Case Study: Black Friday- Kendrick Lamar

Kendrick Lamar Shares New Song

In this track Kendrick Lamar teams up with friend and fellow rapper, J. Cole, to create this eery sounding track with fast paced vocals. This track uses all electronic produced instruments and sounds, excluding the vocals.


Once again Kendrick tackles this song with a very dry simple beat which leaves all the emphasis on the lyrical content, which in rap is exactly what is necessary. With a simple trap beat and eery guitar type synth his lyrics cut through the mix with his up-beat, straight fire style of rapping. The song overall has a very rich timbre, mainly because of the lyrical skills and full verses rapped.


Kendrick Lamar is known for writing about and speaking up about problems that tend to get stomped down. Black Friday is known to have a “prickly effect on the African American community”. With the whole track having that message as a type of underlying tone, he touches on various topics such as Donald Trump and Kanye West for presidency, his experiences with oppression growing up and talks about his own music and the influences it has and how he is seen as the “people’s champion”.

Target Audience/ Demographic

His target audience for this track would once again be his following and main stream rap listeners but as he uses one of J. Cole’s tracks it opens up a new audience, that being fans of J. Cole, with the way they marketed and released the songs adding to that.

Cultural Significance

As I mentioned before, the track is titled Black Friday, which was also the release date, and black friday being linked with his community as having a “Prickly effect”, he touches on the underlying theme as well. He also raps a lot about rap as a genre and the significance it has, using it as a tool to convey powerful and precise messages.

Para-musical Intent 

The song was written to convey an underlying message about the African American community reactions to the Black Friday sales, hence the title and release of the song being Black Friday. Not only this but Kendrick touches on several other topics.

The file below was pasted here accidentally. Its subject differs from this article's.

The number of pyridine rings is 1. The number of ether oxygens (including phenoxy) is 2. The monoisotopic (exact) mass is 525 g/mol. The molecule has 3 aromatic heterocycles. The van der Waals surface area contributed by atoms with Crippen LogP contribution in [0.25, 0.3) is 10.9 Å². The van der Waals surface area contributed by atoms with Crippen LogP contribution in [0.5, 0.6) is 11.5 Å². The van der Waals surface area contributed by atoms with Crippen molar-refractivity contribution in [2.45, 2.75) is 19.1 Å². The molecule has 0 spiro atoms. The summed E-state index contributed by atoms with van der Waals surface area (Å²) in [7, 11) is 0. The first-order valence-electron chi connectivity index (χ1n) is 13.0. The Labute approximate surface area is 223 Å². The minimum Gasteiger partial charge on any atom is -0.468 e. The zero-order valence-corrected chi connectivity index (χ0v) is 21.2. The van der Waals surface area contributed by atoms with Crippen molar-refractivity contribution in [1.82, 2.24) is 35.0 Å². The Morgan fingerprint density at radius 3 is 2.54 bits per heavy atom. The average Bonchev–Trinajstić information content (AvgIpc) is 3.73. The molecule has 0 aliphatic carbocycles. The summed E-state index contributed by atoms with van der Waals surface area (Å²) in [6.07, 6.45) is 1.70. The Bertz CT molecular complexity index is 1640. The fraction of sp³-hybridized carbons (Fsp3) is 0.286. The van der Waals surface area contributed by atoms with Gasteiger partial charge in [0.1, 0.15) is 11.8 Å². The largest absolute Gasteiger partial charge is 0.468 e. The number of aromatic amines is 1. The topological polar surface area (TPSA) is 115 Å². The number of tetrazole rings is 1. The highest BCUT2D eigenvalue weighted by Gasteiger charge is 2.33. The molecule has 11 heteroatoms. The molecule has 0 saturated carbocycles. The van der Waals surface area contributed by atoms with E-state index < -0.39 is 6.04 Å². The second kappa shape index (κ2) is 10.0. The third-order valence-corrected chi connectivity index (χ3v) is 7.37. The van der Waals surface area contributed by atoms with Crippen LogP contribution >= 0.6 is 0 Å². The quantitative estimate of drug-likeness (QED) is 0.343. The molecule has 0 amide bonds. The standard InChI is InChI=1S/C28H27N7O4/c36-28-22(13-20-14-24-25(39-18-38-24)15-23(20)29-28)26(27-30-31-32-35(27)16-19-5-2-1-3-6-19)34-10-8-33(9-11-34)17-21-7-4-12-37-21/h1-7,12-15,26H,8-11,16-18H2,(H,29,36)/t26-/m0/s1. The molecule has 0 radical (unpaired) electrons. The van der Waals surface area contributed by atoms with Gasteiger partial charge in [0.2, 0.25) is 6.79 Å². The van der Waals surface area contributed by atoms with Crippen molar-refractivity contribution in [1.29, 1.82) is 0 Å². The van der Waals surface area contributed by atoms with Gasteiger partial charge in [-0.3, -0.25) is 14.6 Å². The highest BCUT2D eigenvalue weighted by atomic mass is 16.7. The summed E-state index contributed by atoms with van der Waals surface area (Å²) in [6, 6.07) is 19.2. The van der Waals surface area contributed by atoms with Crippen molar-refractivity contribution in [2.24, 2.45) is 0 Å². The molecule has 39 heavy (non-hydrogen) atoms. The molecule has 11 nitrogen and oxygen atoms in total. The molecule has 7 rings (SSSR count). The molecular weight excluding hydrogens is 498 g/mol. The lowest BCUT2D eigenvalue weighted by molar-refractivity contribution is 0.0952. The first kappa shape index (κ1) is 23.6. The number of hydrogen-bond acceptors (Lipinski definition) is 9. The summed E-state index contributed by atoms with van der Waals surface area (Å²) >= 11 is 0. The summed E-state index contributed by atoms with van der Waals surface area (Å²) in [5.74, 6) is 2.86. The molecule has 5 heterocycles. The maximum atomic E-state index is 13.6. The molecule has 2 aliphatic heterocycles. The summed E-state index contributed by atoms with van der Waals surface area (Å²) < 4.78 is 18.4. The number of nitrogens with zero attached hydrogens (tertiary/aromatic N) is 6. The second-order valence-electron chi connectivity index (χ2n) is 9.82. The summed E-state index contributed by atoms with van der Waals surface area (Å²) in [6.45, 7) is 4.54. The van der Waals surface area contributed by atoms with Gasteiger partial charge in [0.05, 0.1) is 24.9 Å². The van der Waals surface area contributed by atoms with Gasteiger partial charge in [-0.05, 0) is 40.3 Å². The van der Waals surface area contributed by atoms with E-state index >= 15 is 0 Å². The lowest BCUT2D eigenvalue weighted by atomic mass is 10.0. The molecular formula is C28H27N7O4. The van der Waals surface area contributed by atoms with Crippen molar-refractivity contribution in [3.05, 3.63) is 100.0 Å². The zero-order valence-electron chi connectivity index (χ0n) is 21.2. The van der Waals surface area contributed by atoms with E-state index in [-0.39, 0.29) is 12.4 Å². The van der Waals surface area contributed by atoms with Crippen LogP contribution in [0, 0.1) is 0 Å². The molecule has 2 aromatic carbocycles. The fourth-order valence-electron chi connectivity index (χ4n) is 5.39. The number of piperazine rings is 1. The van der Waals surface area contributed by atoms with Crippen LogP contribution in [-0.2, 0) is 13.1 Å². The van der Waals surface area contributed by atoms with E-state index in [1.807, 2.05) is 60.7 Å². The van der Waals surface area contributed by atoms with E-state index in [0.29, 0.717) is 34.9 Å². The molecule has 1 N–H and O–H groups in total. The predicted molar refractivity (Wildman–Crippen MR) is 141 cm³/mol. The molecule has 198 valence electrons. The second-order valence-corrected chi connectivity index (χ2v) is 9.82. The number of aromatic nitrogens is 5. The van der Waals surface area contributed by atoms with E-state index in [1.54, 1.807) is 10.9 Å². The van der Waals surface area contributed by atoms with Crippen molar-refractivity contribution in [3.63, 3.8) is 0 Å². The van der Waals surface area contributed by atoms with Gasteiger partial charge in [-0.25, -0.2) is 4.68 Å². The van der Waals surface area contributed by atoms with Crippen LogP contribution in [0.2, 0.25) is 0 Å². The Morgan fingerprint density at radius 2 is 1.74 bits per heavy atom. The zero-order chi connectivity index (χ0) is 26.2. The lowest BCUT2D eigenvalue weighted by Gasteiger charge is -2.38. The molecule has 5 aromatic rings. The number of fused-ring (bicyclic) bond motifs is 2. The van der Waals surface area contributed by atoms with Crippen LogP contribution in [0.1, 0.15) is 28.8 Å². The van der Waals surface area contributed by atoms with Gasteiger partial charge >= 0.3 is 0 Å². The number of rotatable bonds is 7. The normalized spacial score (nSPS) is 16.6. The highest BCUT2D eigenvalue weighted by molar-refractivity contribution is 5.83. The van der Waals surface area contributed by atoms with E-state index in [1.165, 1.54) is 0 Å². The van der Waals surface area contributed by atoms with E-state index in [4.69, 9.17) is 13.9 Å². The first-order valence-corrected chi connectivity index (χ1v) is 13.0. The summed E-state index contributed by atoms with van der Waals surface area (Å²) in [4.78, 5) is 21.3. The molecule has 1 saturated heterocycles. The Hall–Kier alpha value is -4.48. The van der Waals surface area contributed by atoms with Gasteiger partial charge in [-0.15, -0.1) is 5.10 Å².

Aesthetic Quality

The lead synth of the track has a very eery sound to it. It makes the track seem like something big is going to happen accompanied by powerful vocal skills, the track is very simple and repetitive but using automation and other effects throughout the song it continues to feel as if its building up to something.

In the track he raps “ain’t nothing more influential than rap music”, and to be influential the message they want to convey must be clear and heard. I feel like Kendrick’s tracks are all simple and stripped so that he’s not hiding behind anything and everything is heard.

Not only does the actual lyrical content convey a message but the way the vocals are recorded plays a huge part in that. Recording very clean, sharp vocals and using effects such as a louder reverb to push certain phrases and cutting the instrumental tracks when he raps certain words adds to that emphasis.

Throughout the song he uses voice samples and a thick reverb on parts of the vocals, almost sounding like a mob of people which reflects back on the craziness of the Black Friday sales.

Case Study: Black Friday- Kendrick Lamar

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